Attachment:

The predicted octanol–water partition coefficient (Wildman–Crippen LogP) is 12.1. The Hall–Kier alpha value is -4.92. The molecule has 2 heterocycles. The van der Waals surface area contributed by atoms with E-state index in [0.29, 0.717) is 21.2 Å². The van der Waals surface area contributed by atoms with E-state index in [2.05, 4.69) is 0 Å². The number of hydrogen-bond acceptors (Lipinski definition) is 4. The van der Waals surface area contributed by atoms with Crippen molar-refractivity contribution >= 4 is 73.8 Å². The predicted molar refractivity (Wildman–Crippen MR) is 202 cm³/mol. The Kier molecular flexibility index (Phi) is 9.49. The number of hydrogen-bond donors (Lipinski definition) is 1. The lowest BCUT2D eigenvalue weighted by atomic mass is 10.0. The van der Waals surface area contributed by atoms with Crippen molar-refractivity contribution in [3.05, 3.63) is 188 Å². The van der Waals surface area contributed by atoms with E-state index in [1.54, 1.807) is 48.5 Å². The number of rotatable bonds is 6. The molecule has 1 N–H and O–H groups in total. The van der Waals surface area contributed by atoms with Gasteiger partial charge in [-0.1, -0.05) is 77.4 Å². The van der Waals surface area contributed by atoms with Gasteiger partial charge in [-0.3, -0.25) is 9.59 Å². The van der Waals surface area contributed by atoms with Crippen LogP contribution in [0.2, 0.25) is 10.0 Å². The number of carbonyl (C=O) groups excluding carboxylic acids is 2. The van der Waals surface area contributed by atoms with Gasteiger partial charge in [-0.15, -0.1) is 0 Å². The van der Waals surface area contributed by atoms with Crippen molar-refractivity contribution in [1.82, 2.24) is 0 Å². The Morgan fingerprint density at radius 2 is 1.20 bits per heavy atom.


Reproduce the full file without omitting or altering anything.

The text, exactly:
The predicted octanol–water partition coefficient (Wildman–Crippen LogP) is 12.1. The Hall–Kier alpha value is -4.92. The molecule has 2 heterocycles. The van der Waals surface area contributed by atoms with E-state index in [0.29, 0.717) is 21.2 Å². The van der Waals surface area contributed by atoms with E-state index in [2.05, 4.69) is 0 Å². The number of hydrogen-bond acceptors (Lipinski definition) is 4. The van der Waals surface area contributed by atoms with Crippen molar-refractivity contribution >= 4 is 73.8 Å². The predicted molar refractivity (Wildman–Crippen MR) is 202 cm³/mol. The Kier molecular flexibility index (Phi) is 9.49. The number of hydrogen-bond donors (Lipinski definition) is 1. The lowest BCUT2D eigenvalue weighted by atomic mass is 10.0. The van der Waals surface area contributed by atoms with Crippen molar-refractivity contribution in [3.05, 3.63) is 188 Å². The van der Waals surface area contributed by atoms with E-state index in [1.54, 1.807) is 48.5 Å². The number of rotatable bonds is 6. The molecule has 1 N–H and O–H groups in total. The van der Waals surface area contributed by atoms with Gasteiger partial charge in [-0.1, -0.05) is 77.4 Å². The van der Waals surface area contributed by atoms with Gasteiger partial charge in [-0.3, -0.25) is 9.59 Å². The van der Waals surface area contributed by atoms with Crippen LogP contribution in [0.2, 0.25) is 10.0 Å². The number of carbonyl (C=O) groups excluding carboxylic acids is 2. The van der Waals surface area contributed by atoms with Gasteiger partial charge in [-0.15, -0.1) is 0 Å². The van der Waals surface area contributed by atoms with Crippen molar-refractivity contribution in [1.82, 2.24) is 0 Å². The Morgan fingerprint density at radius 2 is 1.20 bits per heavy atom.